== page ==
Thrill or Fear?
Not far north of Camden, Arkansas, Highway 7 makes a 90-degree turn in both directions under a railroad trestle. Imagine the thrill and or consummate fear one might experience with several laboring diesel-electric locomotives thundering over your head. Had I waited about five more minutes for this picture, I would have captured that moment, but who’s to know.
Tuesday, March 29, 2016
Pine Buff, Arkansas
For non-Arkansans, I must bring you up-to-speed on Arkansas 7, which runs from the bottom to the top of our state — from the Arkansas-Louisiana state line to almost-in-Missouri up north.
The northern miles of Highway 7 are legendary for breath-taking views and vistas of the Ozark mountains. That said, when Arkies (and a lot of non-Arkies to boot) hear the term “Highway 7,” they conjure up thoughts of a scenic highway snaking its way through a magnificent range of mountains, forgetting about the southern end of the road.
For this treatise, we take a look at a section of Highway 7 from Camden to Sparkman.
What Might They Be Selling?
As one rounds a curve on Highway 7, this large sign pops into view. Behind it is a lengthy building — I’m guessing a boxcar and-a-half wide. Whether or not they are selling “Smith’s” (whatever that might be) is not immediately obvious until you pull broadside to the structure.
Could It Be Potable Elixirs?
Turns out Smith’s is an outlet of potable elixirs of the alcohol genre. The front veranda is compete with lawn chairs and indigenous items of décor.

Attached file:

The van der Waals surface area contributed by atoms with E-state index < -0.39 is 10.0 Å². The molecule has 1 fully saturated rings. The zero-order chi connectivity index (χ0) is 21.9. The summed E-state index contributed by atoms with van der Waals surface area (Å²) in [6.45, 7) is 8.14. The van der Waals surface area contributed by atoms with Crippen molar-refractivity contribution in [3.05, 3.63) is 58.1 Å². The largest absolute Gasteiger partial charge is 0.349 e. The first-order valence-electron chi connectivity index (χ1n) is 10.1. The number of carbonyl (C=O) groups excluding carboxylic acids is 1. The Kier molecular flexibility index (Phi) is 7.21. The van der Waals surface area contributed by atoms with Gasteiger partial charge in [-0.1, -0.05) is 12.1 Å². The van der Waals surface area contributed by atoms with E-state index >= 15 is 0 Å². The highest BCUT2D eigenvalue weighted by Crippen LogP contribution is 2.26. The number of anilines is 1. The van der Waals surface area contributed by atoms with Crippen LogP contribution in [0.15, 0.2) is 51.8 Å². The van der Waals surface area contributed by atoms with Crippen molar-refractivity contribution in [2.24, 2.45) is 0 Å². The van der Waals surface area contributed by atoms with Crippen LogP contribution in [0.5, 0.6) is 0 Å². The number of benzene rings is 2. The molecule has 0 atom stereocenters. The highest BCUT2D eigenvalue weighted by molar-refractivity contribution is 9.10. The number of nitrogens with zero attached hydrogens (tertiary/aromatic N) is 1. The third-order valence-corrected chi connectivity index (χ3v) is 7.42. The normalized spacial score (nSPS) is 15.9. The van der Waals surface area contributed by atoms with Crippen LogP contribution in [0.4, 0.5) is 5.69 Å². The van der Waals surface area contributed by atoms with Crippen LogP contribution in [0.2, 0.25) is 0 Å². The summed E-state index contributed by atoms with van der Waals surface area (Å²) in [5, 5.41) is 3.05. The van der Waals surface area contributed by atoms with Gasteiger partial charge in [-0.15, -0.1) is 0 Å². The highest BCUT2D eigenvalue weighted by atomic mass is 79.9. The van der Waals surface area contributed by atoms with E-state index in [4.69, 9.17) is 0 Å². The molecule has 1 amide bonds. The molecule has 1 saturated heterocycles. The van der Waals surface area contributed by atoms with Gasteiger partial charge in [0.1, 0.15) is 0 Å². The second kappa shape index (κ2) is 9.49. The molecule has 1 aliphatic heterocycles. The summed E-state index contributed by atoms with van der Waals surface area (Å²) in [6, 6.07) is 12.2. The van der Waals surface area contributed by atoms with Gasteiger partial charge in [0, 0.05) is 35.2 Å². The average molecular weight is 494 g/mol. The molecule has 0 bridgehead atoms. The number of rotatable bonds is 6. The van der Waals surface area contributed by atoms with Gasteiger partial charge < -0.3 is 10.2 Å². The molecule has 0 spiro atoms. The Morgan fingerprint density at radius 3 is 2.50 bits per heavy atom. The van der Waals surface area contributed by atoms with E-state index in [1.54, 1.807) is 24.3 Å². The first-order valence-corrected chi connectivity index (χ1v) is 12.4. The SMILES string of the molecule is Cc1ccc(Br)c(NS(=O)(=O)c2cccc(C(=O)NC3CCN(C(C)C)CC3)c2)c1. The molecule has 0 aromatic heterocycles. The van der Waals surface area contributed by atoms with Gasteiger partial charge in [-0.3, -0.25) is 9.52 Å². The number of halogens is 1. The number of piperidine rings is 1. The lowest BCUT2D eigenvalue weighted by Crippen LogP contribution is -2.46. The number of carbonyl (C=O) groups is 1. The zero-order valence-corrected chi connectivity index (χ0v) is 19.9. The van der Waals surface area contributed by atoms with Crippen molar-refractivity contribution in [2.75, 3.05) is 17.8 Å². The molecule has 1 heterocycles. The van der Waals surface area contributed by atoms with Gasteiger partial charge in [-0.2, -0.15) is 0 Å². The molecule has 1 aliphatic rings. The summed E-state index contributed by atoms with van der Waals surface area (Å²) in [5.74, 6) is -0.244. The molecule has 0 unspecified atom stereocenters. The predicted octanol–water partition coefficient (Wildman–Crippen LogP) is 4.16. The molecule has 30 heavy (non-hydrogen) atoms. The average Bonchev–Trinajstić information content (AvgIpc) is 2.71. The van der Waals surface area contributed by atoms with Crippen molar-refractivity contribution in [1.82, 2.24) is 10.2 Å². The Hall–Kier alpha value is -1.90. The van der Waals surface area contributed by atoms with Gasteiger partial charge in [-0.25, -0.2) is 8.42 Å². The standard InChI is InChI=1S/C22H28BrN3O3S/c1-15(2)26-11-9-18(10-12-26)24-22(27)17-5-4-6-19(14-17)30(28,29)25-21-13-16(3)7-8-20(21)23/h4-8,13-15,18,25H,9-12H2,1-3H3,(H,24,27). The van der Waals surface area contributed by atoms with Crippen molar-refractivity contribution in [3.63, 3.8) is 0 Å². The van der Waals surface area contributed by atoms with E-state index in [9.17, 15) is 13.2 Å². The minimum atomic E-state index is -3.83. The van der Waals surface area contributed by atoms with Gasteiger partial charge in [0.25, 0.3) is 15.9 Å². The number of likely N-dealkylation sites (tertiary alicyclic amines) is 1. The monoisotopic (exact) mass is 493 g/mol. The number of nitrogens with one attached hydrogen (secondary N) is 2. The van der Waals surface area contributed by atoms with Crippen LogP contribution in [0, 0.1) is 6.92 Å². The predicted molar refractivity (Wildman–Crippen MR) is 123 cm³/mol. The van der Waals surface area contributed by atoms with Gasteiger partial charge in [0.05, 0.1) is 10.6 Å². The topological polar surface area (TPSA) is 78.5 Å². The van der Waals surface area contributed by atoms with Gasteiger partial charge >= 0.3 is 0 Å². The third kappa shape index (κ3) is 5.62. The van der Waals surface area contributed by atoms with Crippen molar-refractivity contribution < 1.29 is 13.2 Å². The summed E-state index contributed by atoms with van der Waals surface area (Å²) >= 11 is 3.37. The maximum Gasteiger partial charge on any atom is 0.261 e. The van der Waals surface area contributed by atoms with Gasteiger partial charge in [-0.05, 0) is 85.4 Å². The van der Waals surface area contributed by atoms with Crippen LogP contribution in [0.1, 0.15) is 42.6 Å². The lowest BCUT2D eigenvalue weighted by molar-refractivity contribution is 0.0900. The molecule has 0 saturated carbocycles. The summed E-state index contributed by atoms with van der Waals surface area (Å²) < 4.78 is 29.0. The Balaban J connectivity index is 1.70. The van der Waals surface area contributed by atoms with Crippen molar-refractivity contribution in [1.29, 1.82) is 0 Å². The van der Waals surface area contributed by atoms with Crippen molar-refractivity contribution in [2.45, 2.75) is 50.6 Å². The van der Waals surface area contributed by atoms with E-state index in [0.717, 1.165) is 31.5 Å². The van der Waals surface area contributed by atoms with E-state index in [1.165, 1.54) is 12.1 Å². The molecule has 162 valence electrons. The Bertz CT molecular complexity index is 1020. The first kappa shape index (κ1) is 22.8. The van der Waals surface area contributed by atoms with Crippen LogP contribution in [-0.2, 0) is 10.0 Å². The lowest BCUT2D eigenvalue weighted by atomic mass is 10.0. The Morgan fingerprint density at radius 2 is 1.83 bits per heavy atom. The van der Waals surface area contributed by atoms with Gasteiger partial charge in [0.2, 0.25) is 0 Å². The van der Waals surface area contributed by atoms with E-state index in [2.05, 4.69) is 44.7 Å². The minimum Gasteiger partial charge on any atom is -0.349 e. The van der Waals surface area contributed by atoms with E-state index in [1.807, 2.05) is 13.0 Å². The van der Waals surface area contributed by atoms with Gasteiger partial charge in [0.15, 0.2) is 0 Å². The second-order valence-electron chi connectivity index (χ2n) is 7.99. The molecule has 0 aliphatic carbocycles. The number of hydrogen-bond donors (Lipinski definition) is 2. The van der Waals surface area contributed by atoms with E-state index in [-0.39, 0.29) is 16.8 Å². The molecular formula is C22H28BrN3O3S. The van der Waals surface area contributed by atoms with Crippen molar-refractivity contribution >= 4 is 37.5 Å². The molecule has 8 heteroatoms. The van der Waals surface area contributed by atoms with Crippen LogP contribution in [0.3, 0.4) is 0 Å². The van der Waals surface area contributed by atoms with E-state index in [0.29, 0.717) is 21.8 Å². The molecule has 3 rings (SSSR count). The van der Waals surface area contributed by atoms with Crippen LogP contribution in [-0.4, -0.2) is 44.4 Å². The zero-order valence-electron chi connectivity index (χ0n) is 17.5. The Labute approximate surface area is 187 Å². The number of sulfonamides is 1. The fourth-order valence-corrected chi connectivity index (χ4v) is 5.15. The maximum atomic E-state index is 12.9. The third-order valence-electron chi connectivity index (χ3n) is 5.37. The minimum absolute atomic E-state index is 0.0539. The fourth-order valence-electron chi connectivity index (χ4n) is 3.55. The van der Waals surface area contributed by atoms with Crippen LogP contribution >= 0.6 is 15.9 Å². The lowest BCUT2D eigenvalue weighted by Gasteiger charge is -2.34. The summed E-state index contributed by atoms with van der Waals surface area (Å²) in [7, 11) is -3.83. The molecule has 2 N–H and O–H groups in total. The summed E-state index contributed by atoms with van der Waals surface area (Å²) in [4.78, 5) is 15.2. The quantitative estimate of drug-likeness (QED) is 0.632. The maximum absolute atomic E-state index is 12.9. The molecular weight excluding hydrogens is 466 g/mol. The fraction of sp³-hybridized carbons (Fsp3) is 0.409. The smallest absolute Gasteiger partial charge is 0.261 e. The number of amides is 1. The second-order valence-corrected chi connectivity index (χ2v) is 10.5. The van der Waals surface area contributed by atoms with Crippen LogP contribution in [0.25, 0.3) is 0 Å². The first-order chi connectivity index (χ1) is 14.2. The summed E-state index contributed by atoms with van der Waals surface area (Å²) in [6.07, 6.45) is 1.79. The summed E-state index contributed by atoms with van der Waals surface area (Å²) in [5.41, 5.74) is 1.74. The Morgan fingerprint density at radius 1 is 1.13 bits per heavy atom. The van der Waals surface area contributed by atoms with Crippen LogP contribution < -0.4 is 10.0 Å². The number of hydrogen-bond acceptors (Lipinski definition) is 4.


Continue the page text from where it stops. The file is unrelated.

For the most part, the highway travels through wetlands aka the Ouachita River bottoms. The area is sparsely populated by human beings. Not so with an abundance of critters that thrive on such an environment. One sees a few active businesses, which are outnumbered by used-to-be-businesses.
A Closer Look
For clarification, here's a closer look at Smith's front midsection.
Brown from Flood Waters
Just a few miles west of Sparkman, this one-lane bridge crosses the Ouachita River, which starts in the Ouachita mountain range and eventually dumps into the Mississippi River in Louisiana. The river is running a tad brown and is showing flotsam and jetsam deposited by the recent flooding in Arkansas. Under normal circumstances the river runs fairly clear in this stretch.
Shelter for Livestock?
Though this barn is not as old as many we bring to you on this page, the classic lines and color qualify it for inclusion. In all likelihood, one thinks that it was once a shelter for livestock due to the configuration of the left opening and gates.
The underbelly of Highway 7 gives us a glimpse of different topography and cultural traditions, proving again that drinking deeply from the fountain of knowledge does indeed have its enlightening rewards.
But wait, there's more...
see a long-closed country store,
an old-old barn,
a tile-brick building, and a cool tree
at Weekly Grist for the Eyes and Mind.
Click and go take a gander and become further enlightened with no danger in a low-cholesterol, salt-free environment.